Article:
A mother from Colorado has shared a warning on Facebook after her daughter suffered a rare form of paralysis following an overnight camping trip.
Heidi Ganahl's daughter Jenna camped overnight near Bailey, Colorado, CBS Denver reports. When she returned, Heidi found a few ticks in her daughter's hair.
"It’s taken me a week to write this as it was so scary but I want to tell my friends with little ones in their lives to be on alert," she wrote in a post on Facebook. "Jenna, our lil [sic] 7-year-old, came home from her first overnight camp with a couple of ticks on her head hidden in her hair. I took them off, called the doctor and kept an eye on the bite wounds."
Jenna began to feel ill, but doctors didn't believe the tick bites were a big deal. She started to feel worse, and 10 days after returning from her camping trip, her lower leg and foot went into paralysis.
"Her foot and shin went to 'sleep'," Ganahl wrote. "[I] had a bad feeling, called the Dr and they said to bring her in."
She took her to the Children's Hospital Colorado in Anschutz. The doctors investigated and determined she had tick paralysis, an infectious disease caused by a neurotoxin produced in the salivary glands of ticks. If the tick remains attached for long enough, or a part of the tick is left behind when removing it, the toxin can be transferred to the host.
"It was only caught because of the great docs (most CU School of Medicine) that recognized the similarities to two other cases in recent weeks there (it’s extremely rare so it was very abnormal to see 3 cases in 3 weeks)," Ganahl said.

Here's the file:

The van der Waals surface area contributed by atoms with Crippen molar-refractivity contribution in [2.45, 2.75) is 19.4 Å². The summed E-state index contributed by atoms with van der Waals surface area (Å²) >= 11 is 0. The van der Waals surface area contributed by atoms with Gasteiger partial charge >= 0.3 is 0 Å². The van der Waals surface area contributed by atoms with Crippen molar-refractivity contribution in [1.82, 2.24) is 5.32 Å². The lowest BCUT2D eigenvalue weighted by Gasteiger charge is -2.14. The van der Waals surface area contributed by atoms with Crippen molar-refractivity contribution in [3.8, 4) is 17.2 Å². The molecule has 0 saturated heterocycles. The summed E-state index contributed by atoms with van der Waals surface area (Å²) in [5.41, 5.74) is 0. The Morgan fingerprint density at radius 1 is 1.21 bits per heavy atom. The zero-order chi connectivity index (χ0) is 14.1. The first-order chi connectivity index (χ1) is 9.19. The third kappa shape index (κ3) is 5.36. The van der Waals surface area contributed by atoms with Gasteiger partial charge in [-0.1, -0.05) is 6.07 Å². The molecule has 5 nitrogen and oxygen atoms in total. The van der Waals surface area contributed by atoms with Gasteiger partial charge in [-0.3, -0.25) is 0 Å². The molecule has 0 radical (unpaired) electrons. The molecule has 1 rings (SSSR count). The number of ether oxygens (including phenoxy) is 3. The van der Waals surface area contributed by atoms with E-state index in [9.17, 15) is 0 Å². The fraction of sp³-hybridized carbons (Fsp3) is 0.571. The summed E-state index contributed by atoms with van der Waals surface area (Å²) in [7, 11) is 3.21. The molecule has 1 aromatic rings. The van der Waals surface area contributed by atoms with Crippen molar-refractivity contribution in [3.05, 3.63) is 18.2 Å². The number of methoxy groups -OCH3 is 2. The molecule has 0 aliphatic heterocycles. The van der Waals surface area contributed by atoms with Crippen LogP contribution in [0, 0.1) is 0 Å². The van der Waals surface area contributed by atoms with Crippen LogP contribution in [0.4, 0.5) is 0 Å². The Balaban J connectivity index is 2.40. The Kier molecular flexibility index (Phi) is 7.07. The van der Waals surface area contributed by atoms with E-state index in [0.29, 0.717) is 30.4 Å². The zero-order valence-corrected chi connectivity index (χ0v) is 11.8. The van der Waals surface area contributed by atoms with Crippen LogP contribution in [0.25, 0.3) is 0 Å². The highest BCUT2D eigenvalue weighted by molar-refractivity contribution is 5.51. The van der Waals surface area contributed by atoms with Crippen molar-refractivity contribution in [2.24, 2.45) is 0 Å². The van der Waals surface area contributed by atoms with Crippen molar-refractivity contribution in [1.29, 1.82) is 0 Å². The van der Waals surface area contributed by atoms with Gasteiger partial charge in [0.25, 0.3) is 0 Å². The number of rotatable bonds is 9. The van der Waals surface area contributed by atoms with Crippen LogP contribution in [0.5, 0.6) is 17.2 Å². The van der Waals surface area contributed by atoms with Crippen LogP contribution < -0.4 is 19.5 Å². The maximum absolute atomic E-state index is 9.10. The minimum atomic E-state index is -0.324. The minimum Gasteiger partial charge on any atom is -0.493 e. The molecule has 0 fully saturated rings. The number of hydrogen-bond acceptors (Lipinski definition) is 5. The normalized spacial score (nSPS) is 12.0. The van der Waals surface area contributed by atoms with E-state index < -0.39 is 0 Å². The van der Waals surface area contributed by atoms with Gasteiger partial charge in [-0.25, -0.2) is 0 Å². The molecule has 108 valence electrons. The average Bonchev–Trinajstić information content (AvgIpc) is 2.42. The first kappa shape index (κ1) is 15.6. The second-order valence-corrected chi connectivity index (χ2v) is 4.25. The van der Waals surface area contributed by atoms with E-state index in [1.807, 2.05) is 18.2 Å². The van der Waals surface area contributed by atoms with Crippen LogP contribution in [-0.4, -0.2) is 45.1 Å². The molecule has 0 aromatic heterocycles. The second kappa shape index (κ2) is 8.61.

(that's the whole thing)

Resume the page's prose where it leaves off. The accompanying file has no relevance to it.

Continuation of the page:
It turned out some of the tick had been left in Jenna's scalp, which the doctors removed. After removing a tick, paralysis usually subsides within 24 hours.
"It was a terrifying 12 hours as we waited to see if they were able to remove the tiny bit of tick left in her producing the toxin," Ganahl wrote. "The only fix is to get it out or things get very bad."
If a tick is undetected or misdiagnosed, "tick paralysis can lead to respiratory failure or even death with a reported mortality rate of 10-12%," according to a 2017 study of tick paralysis in British Columbia.
Fortunately, that didn't happen to Jenna and her symptoms did indeed clear up upon removal. "She is ok!" her mother confirmed. "Other then never wanting to go into the woods again."
Ganahl ended the post with advice for parents during the summer season, when kids are more likely to play outdoors.
"I learned more about ticks than I ever wanted to know – the wet weather makes for a bad tick season, check your little ones often, if you find one remove them with tweezers and scrub the wound to clean it out thoroughly with soap and water to make sure you get it all, then watch for symptoms for 14 days. Take it seriously this year."